Thursday, August 16, 2007

Potential Work

I had three interviews today. Bethany had told me another English teacher had decided not to come and that she had told the administration that I was interested in the position. Yesterday I sent my resume over, not really sure if I wanted the job or not.

This morning at 9 o’clock, I got a call from the principal’s secretary asking for an interview at 10.

My first interview was with a middle-aged gentleman. He was very curt during the interview, border lining on rudeness. He quickly got into the fact that I have no formal training in education, nor have I ever taught before.

I had expected this to come up, and had a little prepared thought on the subject. Basically I was going to talk about how I had been a supervisor at my past job and relate my abilities in that field to teaching children. Obviously supervising at a corporate level is different than teaching, but I felt their were enough similarities to make something of a case.

He felt differently. Almost immediately he cut that line of talking off and stated that it was a very different concept. As he asked more questions, this continued to happen. I have a tendency, when answering questions, to relate my answers to something in my past – teaching relates to supervising, being around Chinese speakers relates to being around French speakers, etc. As such I begin my answers with the background information and then attempt to make the connection. This gentleman was having none of it.

Several times I was cut off with a curt – that is completely different. By the end of the interview I really wondered why they had invited me since they could tell from my resume that I had no experience.

When the interview was completed he reinforced the fact that he was no longer interviewing me, and his manner became friendlier. He noted that he liked me and that he would love to have me around to work with the newspaper staff, but my lack of experience would make it difficult for me to be a teacher.

I then pulled out a speech on how I knew I wasn’t qualified and understood that they might have someone better for the position, but was giving it a shot anyway. He then became even more friendly and backtracked just a little to not rule out the possibility that they may hire me anyway.

It was very much like he was a nice person, but felt that for the first interview he needed to be very stern, to put on his interviewer hat so to speak. Amy had a very similar experience with one of her interviews as well. She has since met her “mean” person and found her to be very kind.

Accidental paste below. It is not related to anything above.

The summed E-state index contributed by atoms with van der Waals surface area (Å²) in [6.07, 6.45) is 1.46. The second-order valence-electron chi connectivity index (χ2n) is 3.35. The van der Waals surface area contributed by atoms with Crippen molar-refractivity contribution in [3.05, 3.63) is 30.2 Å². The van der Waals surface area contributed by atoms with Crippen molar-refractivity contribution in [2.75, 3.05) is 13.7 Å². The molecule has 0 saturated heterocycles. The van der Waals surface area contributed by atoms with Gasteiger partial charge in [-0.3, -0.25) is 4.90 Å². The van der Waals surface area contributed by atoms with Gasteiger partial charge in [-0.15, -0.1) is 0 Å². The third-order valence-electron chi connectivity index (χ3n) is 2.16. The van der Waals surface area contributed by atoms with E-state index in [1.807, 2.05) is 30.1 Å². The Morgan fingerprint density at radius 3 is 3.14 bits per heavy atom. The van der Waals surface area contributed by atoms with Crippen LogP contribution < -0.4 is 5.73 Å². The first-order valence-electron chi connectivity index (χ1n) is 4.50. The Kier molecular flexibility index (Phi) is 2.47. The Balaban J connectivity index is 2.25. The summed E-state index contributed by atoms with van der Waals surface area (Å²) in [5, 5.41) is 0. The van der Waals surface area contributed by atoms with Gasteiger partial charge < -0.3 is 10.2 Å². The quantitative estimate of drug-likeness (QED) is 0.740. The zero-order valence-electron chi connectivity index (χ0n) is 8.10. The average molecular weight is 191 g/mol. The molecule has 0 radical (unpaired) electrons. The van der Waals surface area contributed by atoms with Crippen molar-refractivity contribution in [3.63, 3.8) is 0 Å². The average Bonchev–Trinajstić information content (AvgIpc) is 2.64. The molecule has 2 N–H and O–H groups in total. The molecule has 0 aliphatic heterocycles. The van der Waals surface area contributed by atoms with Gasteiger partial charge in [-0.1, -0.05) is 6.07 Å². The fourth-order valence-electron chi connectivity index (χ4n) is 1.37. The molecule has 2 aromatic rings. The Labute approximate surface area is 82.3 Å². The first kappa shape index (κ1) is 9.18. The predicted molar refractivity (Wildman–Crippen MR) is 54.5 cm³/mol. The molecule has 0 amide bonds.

I then met with the principal. He also immediately noted that I don’t have the experience. This began to make me mad as I was wasting my time if this was to block me from getting the job. I launched back into my schpeel, but this time was met with enthusiasm towards my possibilities.

In fact he said that because the school is owned and ran by a corporation, my corporate experience might better prepare me for some thing more than actual educators. We had a very nice chat and he was very encouraging.

Next was one of the higher administrators. She had an upcoming meeting and so our chat was brief, but again it was very encouraging. She seemed to think the fact that I am not an educator wasn’t a big deal.

There is apparently another candidate with better experience, though he has another offer on the table. I was told that they would have a decision today, and as it is 9 in the PM already, I am unsure what to think. My guess is the other guy took the job. As orientation is tomorrow, if this is not the case then things may get weird.

As I will not be posting this until later this week, we should already know the answer.

After the interviews I was very nervous. Truth is, I’m not sure I want to be a teacher. I don’t have the slightest idea how to project my knowledge and ideas onto a classroom full of sixth graders. The older I get the more unsocial I become and the thought of having to interact and involve myself with people, even young people, kind of annoys me.

I’m sure after some time; I would warm up to the kids and enjoy myself. But from this angle, I won’t be disappointed if I don’t get the job. Tutoring sounds more to my liking. I’m not sure how much I’ll really enjoy the actual tutoring, but dealing with only one person at a time is more appealing. And being able to set my own schedule and cancel classes when I like sounds marvelous.

I hate to be a blogging nerd, but I really like the idea of getting some blogs off the ground and spending most of my time involved in that process. Tutoring will make me the money I need to live well, and still give me the time to do what I please.

UPDATE! It appears I did not get the job. It is now afternoon the day after and everybody has done orientation. Nobody called me so I must assume they chose the other guy. I can't help but feel a little disappointed, but in the end I think this will be better.


Anonymous said...

Your blog just proved that you're just another unemployed American with has no practical work skills (in the US or abroad) but wants to join the new wave of the ‘gold rush’ into China to make a quick/easy buck… pity!

Anonymous said...

Your blog just proved that you're just another unemployed American with has no practical work skills (in the US or abroad) but wants to join the new wave of the ‘gold rush’ into China to make a quick/easy buck… pity!

Anonymous said...

very funny but this is so true!